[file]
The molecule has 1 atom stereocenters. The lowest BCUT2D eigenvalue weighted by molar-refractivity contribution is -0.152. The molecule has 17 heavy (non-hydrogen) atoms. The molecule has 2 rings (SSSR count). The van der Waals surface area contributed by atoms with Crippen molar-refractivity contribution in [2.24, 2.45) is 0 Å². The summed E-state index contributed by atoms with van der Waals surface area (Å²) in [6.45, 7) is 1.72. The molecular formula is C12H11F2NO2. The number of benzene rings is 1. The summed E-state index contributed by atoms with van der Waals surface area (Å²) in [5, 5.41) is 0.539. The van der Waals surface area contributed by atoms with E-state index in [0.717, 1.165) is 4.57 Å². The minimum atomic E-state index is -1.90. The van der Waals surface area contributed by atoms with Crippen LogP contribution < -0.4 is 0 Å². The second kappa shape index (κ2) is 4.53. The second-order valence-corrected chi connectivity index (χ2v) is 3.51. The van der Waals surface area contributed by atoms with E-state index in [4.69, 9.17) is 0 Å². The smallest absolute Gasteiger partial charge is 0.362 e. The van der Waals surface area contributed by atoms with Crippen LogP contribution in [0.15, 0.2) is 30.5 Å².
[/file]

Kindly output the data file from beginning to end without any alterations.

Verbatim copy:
The molecule has 1 atom stereocenters. The lowest BCUT2D eigenvalue weighted by molar-refractivity contribution is -0.152. The molecule has 17 heavy (non-hydrogen) atoms. The molecule has 2 rings (SSSR count). The van der Waals surface area contributed by atoms with Crippen molar-refractivity contribution in [2.24, 2.45) is 0 Å². The summed E-state index contributed by atoms with van der Waals surface area (Å²) in [6.45, 7) is 1.72. The molecular formula is C12H11F2NO2. The number of benzene rings is 1. The summed E-state index contributed by atoms with van der Waals surface area (Å²) in [5, 5.41) is 0.539. The van der Waals surface area contributed by atoms with E-state index in [0.717, 1.165) is 4.57 Å². The minimum atomic E-state index is -1.90. The van der Waals surface area contributed by atoms with Crippen LogP contribution < -0.4 is 0 Å². The second kappa shape index (κ2) is 4.53. The second-order valence-corrected chi connectivity index (χ2v) is 3.51. The van der Waals surface area contributed by atoms with E-state index in [4.69, 9.17) is 0 Å². The smallest absolute Gasteiger partial charge is 0.362 e. The van der Waals surface area contributed by atoms with Crippen LogP contribution in [0.15, 0.2) is 30.5 Å².